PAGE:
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Goldsboro weekly argus. [volume] (Goldsboro, N.C.) 1885-1909, July 21, 1892, Image 1

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" This A.RGU8 o'er the people' rights
Doth an eternal vigil keep ;
: JTo soothing strain of Maia's son
Can lull its hundred eyes to sleep".
NO. 6 8
- 'i
-- - !
Subscription Kates for Weekly :
One copy, one year, in advance...! 1 00
One copy, six months, In advance . 50
One ennv. three months.in advance 25
The Ooldsboro Rifles will start
for Encampment at Wrightsville to
morrow. The Argus wisheB the
boys a fine time.
There will be a Demorest contest
for juhe silver medal at Woodland on
the evening of the - 30th inst. The
exercises will begin "promptly at 8
o'clock. Everybody is invited.
According to the constitution of
the Cleveland and Carr Campaign
f. j
Club of Goldsboro township,
regular meetings will be held on the
,J? o-.i r,,rj ;ufo rtP tua
1st and 3rd Thursday nights of the
months in this city.
It is a pleasure to The Argus to
note that our esteemed townsman
Mr. W. F. Kornegay was unani
mously re-elected President of the
North Carolina R R. Company, at
the air.ual meeting of its Board of
Uirectqrs ap Qreenabrp, last Thurs-
The large new pipe
organ for St.
c. I
Paul's M- Church in this city has
beeii shipped and is expected tp ar-
rise thia greek. It was necessary to
enlarge the choir room at the rear
of the chancel in order to accommo
date the instrument, which work!
has Wen completed.
His manv friends here will regret
deeply to learn that Mr. Sam H,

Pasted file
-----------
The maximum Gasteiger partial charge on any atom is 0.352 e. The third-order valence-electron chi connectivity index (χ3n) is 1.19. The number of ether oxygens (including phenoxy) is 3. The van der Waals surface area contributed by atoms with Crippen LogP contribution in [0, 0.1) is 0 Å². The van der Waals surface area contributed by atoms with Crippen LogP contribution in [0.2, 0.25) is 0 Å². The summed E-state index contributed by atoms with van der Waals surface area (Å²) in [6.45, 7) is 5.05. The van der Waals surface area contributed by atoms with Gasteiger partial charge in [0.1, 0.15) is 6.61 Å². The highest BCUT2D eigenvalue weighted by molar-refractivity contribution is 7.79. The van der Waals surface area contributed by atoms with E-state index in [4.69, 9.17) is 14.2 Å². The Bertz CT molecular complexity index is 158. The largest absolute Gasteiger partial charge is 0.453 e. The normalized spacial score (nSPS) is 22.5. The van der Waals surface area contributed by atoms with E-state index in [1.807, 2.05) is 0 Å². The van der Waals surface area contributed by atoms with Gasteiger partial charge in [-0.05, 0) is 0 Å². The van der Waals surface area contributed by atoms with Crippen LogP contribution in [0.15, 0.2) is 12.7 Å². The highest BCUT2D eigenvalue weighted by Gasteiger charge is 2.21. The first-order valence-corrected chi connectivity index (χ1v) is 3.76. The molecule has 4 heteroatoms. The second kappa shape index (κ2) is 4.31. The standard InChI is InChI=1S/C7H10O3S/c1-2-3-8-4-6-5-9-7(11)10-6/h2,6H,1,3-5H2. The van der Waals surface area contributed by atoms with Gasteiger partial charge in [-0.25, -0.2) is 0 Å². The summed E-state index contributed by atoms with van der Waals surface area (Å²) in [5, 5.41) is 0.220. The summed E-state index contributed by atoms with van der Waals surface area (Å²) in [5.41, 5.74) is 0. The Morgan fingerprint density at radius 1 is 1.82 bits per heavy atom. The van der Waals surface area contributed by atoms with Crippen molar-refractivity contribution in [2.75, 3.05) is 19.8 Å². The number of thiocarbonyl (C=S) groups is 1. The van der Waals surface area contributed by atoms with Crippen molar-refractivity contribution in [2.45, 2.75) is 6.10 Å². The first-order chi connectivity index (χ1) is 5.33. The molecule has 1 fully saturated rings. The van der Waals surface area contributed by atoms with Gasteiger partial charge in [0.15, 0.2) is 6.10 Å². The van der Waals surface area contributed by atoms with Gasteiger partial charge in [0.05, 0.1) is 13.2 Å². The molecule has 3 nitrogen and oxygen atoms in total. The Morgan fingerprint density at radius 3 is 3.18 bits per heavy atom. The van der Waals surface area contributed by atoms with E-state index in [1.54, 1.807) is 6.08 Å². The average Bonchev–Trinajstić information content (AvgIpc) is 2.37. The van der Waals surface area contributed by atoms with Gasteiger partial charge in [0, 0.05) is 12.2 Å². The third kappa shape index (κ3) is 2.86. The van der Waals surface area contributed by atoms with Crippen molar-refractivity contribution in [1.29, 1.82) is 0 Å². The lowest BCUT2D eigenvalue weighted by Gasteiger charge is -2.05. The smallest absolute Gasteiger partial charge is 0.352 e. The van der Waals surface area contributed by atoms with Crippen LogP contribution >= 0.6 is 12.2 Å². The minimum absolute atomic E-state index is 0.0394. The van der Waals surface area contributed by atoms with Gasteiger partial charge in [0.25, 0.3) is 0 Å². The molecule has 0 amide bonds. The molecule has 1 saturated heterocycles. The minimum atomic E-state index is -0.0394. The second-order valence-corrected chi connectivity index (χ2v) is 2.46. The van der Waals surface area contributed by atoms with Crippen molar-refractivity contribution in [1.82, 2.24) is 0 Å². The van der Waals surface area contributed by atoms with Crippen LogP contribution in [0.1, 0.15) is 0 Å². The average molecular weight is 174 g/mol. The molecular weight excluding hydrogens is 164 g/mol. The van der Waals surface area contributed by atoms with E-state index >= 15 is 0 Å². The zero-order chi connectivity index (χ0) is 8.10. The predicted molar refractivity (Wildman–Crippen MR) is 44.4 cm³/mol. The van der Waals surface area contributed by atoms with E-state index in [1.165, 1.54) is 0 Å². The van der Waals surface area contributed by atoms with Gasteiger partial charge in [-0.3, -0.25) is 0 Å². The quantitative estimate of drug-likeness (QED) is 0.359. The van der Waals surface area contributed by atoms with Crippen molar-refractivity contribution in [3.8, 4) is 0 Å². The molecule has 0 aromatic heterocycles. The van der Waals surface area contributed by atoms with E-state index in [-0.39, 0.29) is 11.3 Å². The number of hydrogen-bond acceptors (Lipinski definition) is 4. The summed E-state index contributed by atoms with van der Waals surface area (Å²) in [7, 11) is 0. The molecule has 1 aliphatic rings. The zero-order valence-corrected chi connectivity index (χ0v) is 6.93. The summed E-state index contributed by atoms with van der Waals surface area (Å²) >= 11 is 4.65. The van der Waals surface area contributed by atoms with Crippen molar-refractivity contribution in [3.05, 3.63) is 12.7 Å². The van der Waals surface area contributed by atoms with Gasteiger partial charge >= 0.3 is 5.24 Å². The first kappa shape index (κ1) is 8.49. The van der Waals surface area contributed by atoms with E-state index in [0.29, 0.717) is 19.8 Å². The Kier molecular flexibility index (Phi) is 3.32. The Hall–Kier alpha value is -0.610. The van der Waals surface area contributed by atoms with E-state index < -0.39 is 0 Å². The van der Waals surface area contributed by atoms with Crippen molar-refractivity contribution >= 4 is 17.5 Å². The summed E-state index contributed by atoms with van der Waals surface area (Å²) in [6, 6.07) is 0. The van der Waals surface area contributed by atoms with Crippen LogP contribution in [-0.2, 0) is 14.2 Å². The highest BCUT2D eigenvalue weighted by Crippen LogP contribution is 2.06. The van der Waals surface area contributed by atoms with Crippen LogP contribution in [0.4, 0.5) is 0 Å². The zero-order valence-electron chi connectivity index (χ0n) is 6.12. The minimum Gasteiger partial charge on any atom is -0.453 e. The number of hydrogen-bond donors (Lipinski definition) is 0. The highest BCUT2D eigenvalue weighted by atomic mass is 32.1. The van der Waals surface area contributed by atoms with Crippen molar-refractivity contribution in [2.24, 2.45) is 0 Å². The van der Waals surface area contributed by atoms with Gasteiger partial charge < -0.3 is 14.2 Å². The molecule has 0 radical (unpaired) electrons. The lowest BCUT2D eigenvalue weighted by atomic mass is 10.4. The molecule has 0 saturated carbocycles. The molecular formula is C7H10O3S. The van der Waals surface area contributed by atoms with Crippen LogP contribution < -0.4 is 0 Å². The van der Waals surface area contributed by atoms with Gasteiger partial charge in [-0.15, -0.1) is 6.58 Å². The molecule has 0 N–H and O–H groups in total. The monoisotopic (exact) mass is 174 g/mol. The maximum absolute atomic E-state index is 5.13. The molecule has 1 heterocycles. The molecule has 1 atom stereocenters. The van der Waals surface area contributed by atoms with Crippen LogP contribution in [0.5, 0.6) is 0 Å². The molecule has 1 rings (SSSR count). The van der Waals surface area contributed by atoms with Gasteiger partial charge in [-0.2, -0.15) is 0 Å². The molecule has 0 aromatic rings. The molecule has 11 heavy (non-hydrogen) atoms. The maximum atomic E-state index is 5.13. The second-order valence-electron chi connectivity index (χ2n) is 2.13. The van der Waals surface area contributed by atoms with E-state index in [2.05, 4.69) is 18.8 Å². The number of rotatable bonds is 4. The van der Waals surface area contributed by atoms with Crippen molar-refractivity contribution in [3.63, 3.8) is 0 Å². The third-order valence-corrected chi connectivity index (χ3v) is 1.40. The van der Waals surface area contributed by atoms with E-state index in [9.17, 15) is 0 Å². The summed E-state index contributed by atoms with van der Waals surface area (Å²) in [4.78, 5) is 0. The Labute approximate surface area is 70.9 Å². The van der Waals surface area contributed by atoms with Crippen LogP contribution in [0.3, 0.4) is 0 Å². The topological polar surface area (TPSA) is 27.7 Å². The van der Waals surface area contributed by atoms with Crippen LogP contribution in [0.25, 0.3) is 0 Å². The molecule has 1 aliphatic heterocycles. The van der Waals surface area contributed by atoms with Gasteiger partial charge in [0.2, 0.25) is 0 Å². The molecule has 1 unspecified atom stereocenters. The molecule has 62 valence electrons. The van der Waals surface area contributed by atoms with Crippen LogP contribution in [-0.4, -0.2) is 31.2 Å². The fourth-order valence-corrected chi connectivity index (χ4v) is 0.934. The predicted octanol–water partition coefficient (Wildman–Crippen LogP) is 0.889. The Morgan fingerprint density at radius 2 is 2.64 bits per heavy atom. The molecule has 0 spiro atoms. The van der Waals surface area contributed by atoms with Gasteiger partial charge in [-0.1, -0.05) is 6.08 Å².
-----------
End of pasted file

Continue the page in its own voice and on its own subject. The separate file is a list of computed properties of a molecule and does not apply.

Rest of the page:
Edwards, the popular salesman at
Mr. C. F. fria'pf and ce-proprietc ?
f)f ,he St. .aine8 Hotel, was sun
znoped to his home, near Snow Hill,
earlv Saturday morning by the
sudden death of a married sister.
mg room oi tne oc. james noiei. hi
TT a ttt w Trn onin 4 V (of oof frhi n or in t
I 1 I 1' IU lf U DluU bUL k WWW W ia. r .
propeueu uy , wi 'u;? u executed, and yesterday
is the invention of a genius, and the . fe 8ea to bring the cul
flying fans give a mountain temper- for fcl,ifil 6
apaeious room.
op should see the
thing wpric.
Ths most terriflp rain eter expe-
plpnd burst vjsited tbjs city and
noction about midnight Saturday
niulit, Our streets tor a few mo
ments ran like rivers and several
trees about the city were blown down
by the strong wind that accompanied
he passing shower.
The busiest man in town these
days is Mr. Ed. L. Edmundson, at
iijS gnei"it SfPl'2 on ;Vanrt street,
Gpnp.8ite the Lotel ftenuon, Ue is
receiving and displaying a large line
of new goods, varied and attractive,
nd that are selling lively, giving
the smack of Fall times, and flush
times to that vicinity.
i he represeu luii ves oi ine.uoias- u QQ e;dewaik and aSain3t their
Wo Fire pepartment tp the Ahp- ge yrench pJate glas front, break
J!grPrftment Jt week, Messrs. fng out one of the. large panes. At
6 E. Malpus and Cicero Pearsall, th moment tbc acoident happened
r . , rrLJ ""
lies on Asneviiie. xuey say
ineciiyin -Lnu tne oay
u,u F'"" "z
come sne exienueu u, uer numerous
if r filum. a. .Toaaeir. tha well-
known and everywhere pPnlar hat
manufacturer of Baltimore, was in
. the city yesterday on one of his regu-